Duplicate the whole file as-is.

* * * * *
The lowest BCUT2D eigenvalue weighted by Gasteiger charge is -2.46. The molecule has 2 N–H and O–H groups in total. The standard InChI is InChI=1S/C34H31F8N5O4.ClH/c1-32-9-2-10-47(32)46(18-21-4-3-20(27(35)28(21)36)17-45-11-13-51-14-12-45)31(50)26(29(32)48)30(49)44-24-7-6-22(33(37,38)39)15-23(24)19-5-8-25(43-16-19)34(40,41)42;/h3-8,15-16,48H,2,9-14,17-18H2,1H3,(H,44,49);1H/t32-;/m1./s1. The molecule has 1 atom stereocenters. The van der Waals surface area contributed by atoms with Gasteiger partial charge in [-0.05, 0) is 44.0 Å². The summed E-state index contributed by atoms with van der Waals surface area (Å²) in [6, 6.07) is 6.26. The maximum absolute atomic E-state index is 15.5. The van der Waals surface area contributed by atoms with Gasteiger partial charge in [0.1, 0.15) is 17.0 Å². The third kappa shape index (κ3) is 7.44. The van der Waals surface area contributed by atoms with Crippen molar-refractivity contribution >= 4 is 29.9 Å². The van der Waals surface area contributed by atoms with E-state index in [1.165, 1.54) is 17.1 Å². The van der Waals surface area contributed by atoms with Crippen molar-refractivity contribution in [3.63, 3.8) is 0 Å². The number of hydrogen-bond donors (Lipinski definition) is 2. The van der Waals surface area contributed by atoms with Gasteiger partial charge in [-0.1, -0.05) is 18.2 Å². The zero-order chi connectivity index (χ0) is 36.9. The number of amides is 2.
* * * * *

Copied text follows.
The lowest BCUT2D eigenvalue weighted by Gasteiger charge is -2.46. The molecule has 2 N–H and O–H groups in total. The standard InChI is InChI=1S/C34H31F8N5O4.ClH/c1-32-9-2-10-47(32)46(18-21-4-3-20(27(35)28(21)36)17-45-11-13-51-14-12-45)31(50)26(29(32)48)30(49)44-24-7-6-22(33(37,38)39)15-23(24)19-5-8-25(43-16-19)34(40,41)42;/h3-8,15-16,48H,2,9-14,17-18H2,1H3,(H,44,49);1H/t32-;/m1./s1. The molecule has 1 atom stereocenters. The van der Waals surface area contributed by atoms with Gasteiger partial charge in [-0.05, 0) is 44.0 Å². The summed E-state index contributed by atoms with van der Waals surface area (Å²) in [6, 6.07) is 6.26. The maximum absolute atomic E-state index is 15.5. The van der Waals surface area contributed by atoms with Gasteiger partial charge in [0.1, 0.15) is 17.0 Å². The third kappa shape index (κ3) is 7.44. The van der Waals surface area contributed by atoms with Crippen molar-refractivity contribution >= 4 is 29.9 Å². The van der Waals surface area contributed by atoms with E-state index in [1.165, 1.54) is 17.1 Å². The van der Waals surface area contributed by atoms with Crippen molar-refractivity contribution in [3.63, 3.8) is 0 Å². The number of hydrogen-bond donors (Lipinski definition) is 2. The van der Waals surface area contributed by atoms with Gasteiger partial charge in [-0.1, -0.05) is 18.2 Å². The zero-order chi connectivity index (χ0) is 36.9. The number of amides is 2.